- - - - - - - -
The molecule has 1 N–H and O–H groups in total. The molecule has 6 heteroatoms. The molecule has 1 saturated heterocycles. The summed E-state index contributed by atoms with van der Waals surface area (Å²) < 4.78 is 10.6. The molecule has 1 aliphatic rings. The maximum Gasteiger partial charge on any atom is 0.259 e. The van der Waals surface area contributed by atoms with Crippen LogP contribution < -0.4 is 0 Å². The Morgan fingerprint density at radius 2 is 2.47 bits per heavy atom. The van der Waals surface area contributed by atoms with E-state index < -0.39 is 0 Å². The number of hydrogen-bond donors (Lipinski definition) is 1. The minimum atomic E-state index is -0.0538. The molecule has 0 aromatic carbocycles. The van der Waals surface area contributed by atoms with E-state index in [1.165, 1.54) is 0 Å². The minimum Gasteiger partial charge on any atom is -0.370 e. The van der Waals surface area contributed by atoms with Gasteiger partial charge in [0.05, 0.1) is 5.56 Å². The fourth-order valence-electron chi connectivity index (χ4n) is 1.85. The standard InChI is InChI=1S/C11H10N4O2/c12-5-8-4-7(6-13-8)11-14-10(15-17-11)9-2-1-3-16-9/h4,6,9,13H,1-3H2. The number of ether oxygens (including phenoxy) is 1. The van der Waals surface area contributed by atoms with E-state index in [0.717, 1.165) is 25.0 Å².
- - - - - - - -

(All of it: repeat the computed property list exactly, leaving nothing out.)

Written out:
The molecule has 1 N–H and O–H groups in total. The molecule has 6 heteroatoms. The molecule has 1 saturated heterocycles. The summed E-state index contributed by atoms with van der Waals surface area (Å²) < 4.78 is 10.6. The molecule has 1 aliphatic rings. The maximum Gasteiger partial charge on any atom is 0.259 e. The van der Waals surface area contributed by atoms with Crippen LogP contribution < -0.4 is 0 Å². The Morgan fingerprint density at radius 2 is 2.47 bits per heavy atom. The van der Waals surface area contributed by atoms with E-state index < -0.39 is 0 Å². The number of hydrogen-bond donors (Lipinski definition) is 1. The minimum atomic E-state index is -0.0538. The molecule has 0 aromatic carbocycles. The van der Waals surface area contributed by atoms with E-state index in [1.165, 1.54) is 0 Å². The minimum Gasteiger partial charge on any atom is -0.370 e. The van der Waals surface area contributed by atoms with Gasteiger partial charge in [0.05, 0.1) is 5.56 Å². The fourth-order valence-electron chi connectivity index (χ4n) is 1.85. The standard InChI is InChI=1S/C11H10N4O2/c12-5-8-4-7(6-13-8)11-14-10(15-17-11)9-2-1-3-16-9/h4,6,9,13H,1-3H2. The number of ether oxygens (including phenoxy) is 1. The van der Waals surface area contributed by atoms with E-state index in [0.717, 1.165) is 25.0 Å².